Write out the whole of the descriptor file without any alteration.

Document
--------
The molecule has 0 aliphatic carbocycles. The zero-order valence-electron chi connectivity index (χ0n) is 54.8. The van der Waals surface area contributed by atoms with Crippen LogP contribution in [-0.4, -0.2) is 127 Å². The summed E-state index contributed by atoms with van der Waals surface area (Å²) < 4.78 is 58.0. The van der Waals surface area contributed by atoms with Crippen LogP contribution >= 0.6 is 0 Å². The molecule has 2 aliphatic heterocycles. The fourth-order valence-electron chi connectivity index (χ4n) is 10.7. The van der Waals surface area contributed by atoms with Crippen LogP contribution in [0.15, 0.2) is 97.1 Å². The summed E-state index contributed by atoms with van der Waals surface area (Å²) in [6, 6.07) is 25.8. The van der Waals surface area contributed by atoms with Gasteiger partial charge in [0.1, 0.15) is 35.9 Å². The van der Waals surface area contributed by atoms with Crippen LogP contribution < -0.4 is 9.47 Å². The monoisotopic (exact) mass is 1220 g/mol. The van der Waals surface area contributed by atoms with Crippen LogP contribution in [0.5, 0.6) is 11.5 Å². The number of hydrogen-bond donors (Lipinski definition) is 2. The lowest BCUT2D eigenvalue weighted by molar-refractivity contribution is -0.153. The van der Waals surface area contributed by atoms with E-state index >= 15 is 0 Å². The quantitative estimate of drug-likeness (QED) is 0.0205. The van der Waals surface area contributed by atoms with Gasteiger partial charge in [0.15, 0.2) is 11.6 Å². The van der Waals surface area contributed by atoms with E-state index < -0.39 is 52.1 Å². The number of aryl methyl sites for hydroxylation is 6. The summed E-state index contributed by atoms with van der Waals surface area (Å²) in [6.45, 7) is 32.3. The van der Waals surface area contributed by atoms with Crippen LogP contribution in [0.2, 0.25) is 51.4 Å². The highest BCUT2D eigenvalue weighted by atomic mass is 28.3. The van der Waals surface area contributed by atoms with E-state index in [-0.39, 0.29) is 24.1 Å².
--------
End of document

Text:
The molecule has 0 aliphatic carbocycles. The zero-order valence-electron chi connectivity index (χ0n) is 54.8. The van der Waals surface area contributed by atoms with Crippen LogP contribution in [-0.4, -0.2) is 127 Å². The summed E-state index contributed by atoms with van der Waals surface area (Å²) < 4.78 is 58.0. The van der Waals surface area contributed by atoms with Crippen LogP contribution >= 0.6 is 0 Å². The molecule has 2 aliphatic heterocycles. The fourth-order valence-electron chi connectivity index (χ4n) is 10.7. The van der Waals surface area contributed by atoms with Crippen LogP contribution in [0.15, 0.2) is 97.1 Å². The summed E-state index contributed by atoms with van der Waals surface area (Å²) in [6, 6.07) is 25.8. The van der Waals surface area contributed by atoms with Gasteiger partial charge in [0.1, 0.15) is 35.9 Å². The van der Waals surface area contributed by atoms with Crippen LogP contribution < -0.4 is 9.47 Å². The monoisotopic (exact) mass is 1220 g/mol. The van der Waals surface area contributed by atoms with Crippen LogP contribution in [0.5, 0.6) is 11.5 Å². The number of hydrogen-bond donors (Lipinski definition) is 2. The lowest BCUT2D eigenvalue weighted by molar-refractivity contribution is -0.153. The van der Waals surface area contributed by atoms with E-state index >= 15 is 0 Å². The quantitative estimate of drug-likeness (QED) is 0.0205. The van der Waals surface area contributed by atoms with Gasteiger partial charge in [0.15, 0.2) is 11.6 Å². The van der Waals surface area contributed by atoms with E-state index < -0.39 is 52.1 Å². The number of aryl methyl sites for hydroxylation is 6. The summed E-state index contributed by atoms with van der Waals surface area (Å²) in [6.45, 7) is 32.3. The van der Waals surface area contributed by atoms with Crippen LogP contribution in [0.2, 0.25) is 51.4 Å². The highest BCUT2D eigenvalue weighted by atomic mass is 28.3. The van der Waals surface area contributed by atoms with E-state index in [-0.39, 0.29) is 24.1 Å².